Review by Michael Jacobson

Stars:  Andriana Asti, Julien Bertheau, Jean Rochefort
Director:  Luis Bunuel
Audio:  Dolby Digital Mono
Video:  Anamorphic Widescreen 1.66:1
Studio:  Criterion
Features:  Video Introduction, Trailer
Length:  104 Minutes
Release Date:  May 24, 2005

"I'm sick of symmetry."

Film ***

The Phantom of Liberty is a comic game of hopscotch through surrealism and social satire.  It was Luis Bunuel's second to last film, and while it may pale slightly in comparison to the movies that bookended it The Discreet Charm of the Bourgeoisie and That Obscure Object of Desire, it's nevertheless a fascinating and frequently funny look at life through dream colored glasses.

There's no plot sketch to take you from point A to point B...rather, it's a series of stories that have little to no connection to one another, many of which are abandoned at key points of interest in favor of something new and different.  Bunuel may have been challenging his audience's attention by constantly pulling the rug out from under them, but he's one of the few directors who could successfully pull off such a juggling act.

For example, the picture opens with the forces of Napoleon in Spain...restless soldiers are plundering an old Catholic church, where one of them discovers the chalice of communion wafers and munches on them like a halftime snack.  Then we see the story is being told by a modern French woman, which segues into a story of a little girl being given some pictures by a stranger, which eventually shocks her parents...though not for the reasons you might be thinking.

Then there are other memorable bits along the way...an insomniac who actually receives a letter in a dream, a woman at an inn who prays with some monks for her father's health, then joins them in a poker game where religious medals are used instead of chips, a sniper who gets a death sentence but inexplicably walks free from the courtroom into crowds of autograph seekers, a bizarre affair between an aunt and her nephew, and a strange off-camera massacre at a zoo.

The running theme seems to be turning moral convention on its head...one of the most striking sequences completely reverses what we do publicly and privately by showing a gathering at a table where everyone is seated on toilets, presumably doing their business.  One man goes off to a small private room to have some food.  "Occupied!" he calls out when someone knocks on the door.

But perhaps the most remembered sequence is that of two parents trying to find their missing little girl who is right there with them all the time...the police even size her up for a description as she obligingly cooperates.  Sometimes parents don't notice what's going on in their kids' lives, but Bunuel takes it to a strange and amusing new level.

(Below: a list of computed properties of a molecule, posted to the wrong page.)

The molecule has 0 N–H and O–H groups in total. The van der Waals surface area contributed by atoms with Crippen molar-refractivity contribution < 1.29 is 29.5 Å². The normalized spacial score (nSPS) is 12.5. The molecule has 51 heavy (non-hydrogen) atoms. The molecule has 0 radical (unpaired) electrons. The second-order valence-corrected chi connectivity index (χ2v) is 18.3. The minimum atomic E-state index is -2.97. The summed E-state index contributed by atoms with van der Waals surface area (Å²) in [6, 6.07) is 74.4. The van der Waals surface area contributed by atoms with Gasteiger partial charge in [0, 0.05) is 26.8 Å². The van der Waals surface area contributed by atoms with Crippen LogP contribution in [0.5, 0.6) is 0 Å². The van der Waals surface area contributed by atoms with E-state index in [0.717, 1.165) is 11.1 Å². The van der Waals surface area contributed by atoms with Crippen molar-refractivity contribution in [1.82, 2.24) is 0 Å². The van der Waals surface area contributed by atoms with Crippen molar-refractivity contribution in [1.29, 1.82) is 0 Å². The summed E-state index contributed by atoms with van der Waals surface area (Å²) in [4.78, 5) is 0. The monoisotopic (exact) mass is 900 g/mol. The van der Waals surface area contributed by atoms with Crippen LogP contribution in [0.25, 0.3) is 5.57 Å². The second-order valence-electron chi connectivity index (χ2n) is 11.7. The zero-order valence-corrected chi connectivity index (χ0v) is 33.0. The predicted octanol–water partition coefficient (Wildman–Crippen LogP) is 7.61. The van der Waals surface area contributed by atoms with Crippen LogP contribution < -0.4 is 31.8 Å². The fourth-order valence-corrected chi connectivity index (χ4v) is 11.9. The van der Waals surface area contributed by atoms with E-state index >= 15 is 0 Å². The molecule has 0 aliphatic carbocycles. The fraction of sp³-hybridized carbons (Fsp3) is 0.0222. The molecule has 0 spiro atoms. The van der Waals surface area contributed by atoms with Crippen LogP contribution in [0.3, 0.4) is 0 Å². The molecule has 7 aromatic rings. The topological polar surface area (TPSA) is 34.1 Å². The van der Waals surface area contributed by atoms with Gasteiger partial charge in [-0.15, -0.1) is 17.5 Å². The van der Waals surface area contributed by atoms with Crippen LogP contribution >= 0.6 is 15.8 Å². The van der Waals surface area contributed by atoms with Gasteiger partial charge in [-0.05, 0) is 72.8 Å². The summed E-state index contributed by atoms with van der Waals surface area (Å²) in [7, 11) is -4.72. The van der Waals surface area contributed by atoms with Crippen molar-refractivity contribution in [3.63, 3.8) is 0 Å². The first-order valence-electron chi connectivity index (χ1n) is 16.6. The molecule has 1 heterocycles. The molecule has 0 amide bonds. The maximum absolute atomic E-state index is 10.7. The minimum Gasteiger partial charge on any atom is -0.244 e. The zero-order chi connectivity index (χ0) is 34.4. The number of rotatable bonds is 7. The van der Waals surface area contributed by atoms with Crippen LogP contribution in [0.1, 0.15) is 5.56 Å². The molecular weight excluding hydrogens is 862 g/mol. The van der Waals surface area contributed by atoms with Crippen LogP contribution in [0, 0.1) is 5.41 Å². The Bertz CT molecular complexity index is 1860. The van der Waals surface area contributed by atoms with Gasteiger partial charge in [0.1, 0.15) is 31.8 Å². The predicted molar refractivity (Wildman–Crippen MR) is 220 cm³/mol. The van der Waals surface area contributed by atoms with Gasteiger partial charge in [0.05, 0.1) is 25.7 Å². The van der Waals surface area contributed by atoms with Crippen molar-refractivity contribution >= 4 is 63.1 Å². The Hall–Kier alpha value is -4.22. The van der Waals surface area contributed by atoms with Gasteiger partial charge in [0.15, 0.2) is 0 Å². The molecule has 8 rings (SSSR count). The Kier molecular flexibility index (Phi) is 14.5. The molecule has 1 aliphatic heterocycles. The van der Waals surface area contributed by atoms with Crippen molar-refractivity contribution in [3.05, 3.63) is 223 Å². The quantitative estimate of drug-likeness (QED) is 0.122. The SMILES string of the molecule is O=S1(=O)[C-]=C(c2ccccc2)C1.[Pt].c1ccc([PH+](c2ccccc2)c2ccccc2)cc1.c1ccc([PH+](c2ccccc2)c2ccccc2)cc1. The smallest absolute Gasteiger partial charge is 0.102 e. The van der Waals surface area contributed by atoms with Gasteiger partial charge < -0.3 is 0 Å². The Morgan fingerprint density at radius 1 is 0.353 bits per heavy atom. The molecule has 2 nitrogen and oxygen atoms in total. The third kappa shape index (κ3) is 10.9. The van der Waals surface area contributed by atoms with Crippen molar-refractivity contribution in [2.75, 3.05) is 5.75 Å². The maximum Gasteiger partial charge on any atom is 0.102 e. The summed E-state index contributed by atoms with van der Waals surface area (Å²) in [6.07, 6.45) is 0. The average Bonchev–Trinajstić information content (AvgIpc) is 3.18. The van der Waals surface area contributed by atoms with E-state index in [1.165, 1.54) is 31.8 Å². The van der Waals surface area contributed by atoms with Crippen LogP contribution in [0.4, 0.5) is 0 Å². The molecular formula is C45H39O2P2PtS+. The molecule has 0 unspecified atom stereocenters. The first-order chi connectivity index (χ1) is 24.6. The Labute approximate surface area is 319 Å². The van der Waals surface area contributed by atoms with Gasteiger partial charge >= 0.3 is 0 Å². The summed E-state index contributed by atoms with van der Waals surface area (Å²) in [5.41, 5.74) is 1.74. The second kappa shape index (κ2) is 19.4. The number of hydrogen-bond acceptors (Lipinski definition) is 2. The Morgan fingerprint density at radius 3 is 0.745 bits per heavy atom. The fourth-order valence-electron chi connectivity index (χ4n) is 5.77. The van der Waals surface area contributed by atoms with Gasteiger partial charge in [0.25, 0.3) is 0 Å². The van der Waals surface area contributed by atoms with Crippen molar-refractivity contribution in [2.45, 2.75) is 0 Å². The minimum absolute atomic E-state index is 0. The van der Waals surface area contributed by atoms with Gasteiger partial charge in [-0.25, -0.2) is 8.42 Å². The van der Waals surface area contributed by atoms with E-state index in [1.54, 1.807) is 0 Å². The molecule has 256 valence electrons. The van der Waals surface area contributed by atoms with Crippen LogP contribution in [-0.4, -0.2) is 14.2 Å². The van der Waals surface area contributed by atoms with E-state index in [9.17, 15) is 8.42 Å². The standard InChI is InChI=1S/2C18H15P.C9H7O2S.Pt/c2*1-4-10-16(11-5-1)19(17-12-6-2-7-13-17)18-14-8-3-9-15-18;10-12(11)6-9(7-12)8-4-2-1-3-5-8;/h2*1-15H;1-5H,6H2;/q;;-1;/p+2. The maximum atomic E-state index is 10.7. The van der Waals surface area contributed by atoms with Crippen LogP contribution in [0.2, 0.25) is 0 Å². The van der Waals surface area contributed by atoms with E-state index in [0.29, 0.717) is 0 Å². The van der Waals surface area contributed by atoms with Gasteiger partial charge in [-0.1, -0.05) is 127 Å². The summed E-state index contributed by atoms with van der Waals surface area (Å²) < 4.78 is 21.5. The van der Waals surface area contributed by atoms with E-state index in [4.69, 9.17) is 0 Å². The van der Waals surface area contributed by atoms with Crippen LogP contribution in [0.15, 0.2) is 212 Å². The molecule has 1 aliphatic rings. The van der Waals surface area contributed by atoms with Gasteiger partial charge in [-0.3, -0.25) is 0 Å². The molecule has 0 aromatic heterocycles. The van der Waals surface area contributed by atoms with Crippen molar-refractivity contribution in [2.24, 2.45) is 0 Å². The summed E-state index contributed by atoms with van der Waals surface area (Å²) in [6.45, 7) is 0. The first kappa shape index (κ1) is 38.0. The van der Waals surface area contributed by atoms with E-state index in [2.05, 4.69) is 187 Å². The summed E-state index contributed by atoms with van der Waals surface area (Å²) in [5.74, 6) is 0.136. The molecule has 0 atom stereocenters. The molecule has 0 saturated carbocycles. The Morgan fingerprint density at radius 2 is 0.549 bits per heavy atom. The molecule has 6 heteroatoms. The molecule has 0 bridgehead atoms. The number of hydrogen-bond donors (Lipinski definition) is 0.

Luis Bunuel and David Lynch are two of cinema's most prolific surrealists, though the latter uses his style mostly to unsettle, while Bunuel sees comedy in the absurd.  He rarely offers simple, sane explanations for what he has to show us, whether itís the crowd that always sits down to dinner but never eats in Discreet Charm, or the fact that two different actresses exchange playing the same role in Obscure Object. 

The Phantom Liberty is the great director's most unbridled statement since Un Chein Andalou...it won't please all audiences, but dedicated cineastes will find much to delight in.

Video ***1/2

This anamorphic offering from Criterion is mostly striking in detail and color...it's certainly held up well for a 30 year old film.  Only a few darker moments show some grain and a bit of aging residue on the print, but for the most part, the tones leap off the screen, and the lines are crisp and clear with nothing interfering with the viewing pleasure.

Audio **

The mono soundtrack seems generally clean and clear, with French dialogue coming across in good shape.  Not a lot of dynamic range or music at play, so the overall effect is listenable but not particularly potent.

Features *

Included on the disc are the original trailer and a new video introduction by co-writer Jean-Claude Carriere.  There is also a nice booklet with a new essay and a reprinted interview with Bunuel.


I'm glad Criterion is the studio that continues to deliver the important films of Luis Bunuel to DVD.  The Phantom Liberty is another great example of how the surrealist director was really coming into a new prime at the end of his career.

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